Gerald Stewart: Hunting Thick Cover Coyotes

Editors Note: Gerald Stewart of Texas, has been calling predators for 40 years, and he helps design and develop many of Hunter’s Specialties’ predator calls.

I’ve hunted coyotes in Vermont, Kentucky and many other states. But what I’ve learned is that in Texas where I live we have different types of terrain that can match the terrain that you’ll find in any of these states. We have an incredible variety of terrain and foliage in Texas, and even if we don’t have the same type of plants you have in the East, the calling techniques we have to use are the same in many places in Texas that you’ll find in many sections of the East.

I think any time you’re hunting thick cover in many areas in Texas and in the East you have to do a lot of scouting. When I’m hunting in thick-cover areas, I go one step further than I do if I’m hunting a wide-open area with plenty of coyotes. Coyotes in the East are much smarter, and the terrain is much thicker than many areas in the West. I’ve found that in hunting in the East you have to call more often to take coyotes.

Another problem you often find in the East is you have more people trying to call in fewer coyotes than you do in the West. The critical key is to set up with good viewing lanes and good shooting lanes. I always hunt with a shotgun even in Texas to get the coyotes in really close.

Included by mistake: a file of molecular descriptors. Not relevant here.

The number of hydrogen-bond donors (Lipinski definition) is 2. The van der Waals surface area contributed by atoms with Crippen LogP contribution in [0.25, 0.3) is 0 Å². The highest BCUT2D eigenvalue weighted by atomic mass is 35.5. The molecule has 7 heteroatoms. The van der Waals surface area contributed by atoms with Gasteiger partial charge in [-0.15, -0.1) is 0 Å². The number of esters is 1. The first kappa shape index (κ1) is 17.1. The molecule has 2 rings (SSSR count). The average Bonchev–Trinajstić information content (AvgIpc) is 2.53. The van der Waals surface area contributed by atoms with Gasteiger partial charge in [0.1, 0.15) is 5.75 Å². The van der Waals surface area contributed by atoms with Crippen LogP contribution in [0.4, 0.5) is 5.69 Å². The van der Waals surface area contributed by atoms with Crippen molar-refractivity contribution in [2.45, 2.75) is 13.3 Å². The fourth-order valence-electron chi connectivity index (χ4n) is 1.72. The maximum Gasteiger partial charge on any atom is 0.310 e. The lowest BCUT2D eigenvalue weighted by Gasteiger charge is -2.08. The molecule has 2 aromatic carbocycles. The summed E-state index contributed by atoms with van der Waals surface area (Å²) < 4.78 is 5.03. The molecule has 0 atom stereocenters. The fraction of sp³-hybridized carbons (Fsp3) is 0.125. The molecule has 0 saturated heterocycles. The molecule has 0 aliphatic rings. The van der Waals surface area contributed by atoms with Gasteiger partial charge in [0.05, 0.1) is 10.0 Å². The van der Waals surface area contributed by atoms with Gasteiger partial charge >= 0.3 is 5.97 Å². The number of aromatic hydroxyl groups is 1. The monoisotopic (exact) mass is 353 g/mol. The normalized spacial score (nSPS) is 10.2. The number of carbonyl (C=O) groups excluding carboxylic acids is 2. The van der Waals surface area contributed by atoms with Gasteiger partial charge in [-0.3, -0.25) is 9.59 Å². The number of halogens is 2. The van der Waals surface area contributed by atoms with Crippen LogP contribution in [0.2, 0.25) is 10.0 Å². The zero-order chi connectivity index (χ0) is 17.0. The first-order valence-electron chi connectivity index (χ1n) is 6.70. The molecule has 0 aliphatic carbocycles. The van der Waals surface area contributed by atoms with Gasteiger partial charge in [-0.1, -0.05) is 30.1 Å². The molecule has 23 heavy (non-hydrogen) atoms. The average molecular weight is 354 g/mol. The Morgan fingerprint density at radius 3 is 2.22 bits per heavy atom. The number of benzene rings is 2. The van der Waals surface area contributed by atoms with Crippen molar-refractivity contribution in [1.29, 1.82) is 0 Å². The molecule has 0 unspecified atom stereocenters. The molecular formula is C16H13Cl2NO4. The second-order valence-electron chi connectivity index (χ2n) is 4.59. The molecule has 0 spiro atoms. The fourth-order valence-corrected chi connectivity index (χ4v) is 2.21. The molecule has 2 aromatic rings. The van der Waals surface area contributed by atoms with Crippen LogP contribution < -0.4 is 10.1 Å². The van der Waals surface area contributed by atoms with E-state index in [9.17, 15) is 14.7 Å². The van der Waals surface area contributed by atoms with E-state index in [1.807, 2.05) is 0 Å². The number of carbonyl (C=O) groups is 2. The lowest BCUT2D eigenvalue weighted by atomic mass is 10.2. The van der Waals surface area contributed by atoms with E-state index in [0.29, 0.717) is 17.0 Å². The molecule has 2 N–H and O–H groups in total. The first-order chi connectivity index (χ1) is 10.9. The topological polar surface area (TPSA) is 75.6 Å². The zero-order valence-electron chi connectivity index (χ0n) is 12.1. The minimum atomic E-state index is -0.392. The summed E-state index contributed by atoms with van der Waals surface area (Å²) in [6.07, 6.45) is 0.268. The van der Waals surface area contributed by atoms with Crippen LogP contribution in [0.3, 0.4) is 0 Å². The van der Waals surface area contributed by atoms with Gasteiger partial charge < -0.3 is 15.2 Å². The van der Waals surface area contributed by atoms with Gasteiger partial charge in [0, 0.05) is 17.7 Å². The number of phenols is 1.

One of the big secrets to taking coyotes in the East is getting elevation for your stand. In many eastern areas the foliage is so thick you’ll either have to get on the side of a hill to take a stand, or you’ll have to hunt from a tree stand. In many areas of the East, there are enough tree stands that hunters use to deer hunt so that finding a tree stand to hunt from isn’t too difficult.

The tree stand gives you a tremendous advantage because if you’re using a remote caller, and you put the caller on the ground, the coyote comes in hearing that call from the ground. That coyote’s looking for the animal that makes that call on the ground and not up in a tree. I think that using a tree stand gives you the advantage of being able to see him come in from a further distance than if you’re sitting on the ground. Too, you have the advantage of having the coyotes’ attention on the ground looking for the prey animal and never considering that you may be in the tree.

In Texas country, we often hunt coyotes out of tripod stands. In many parts of south Texas where you can’t see a coyote coming from a long way off, hunting from a tripod or some type of deer stand is a common tactic used by many predator hunters.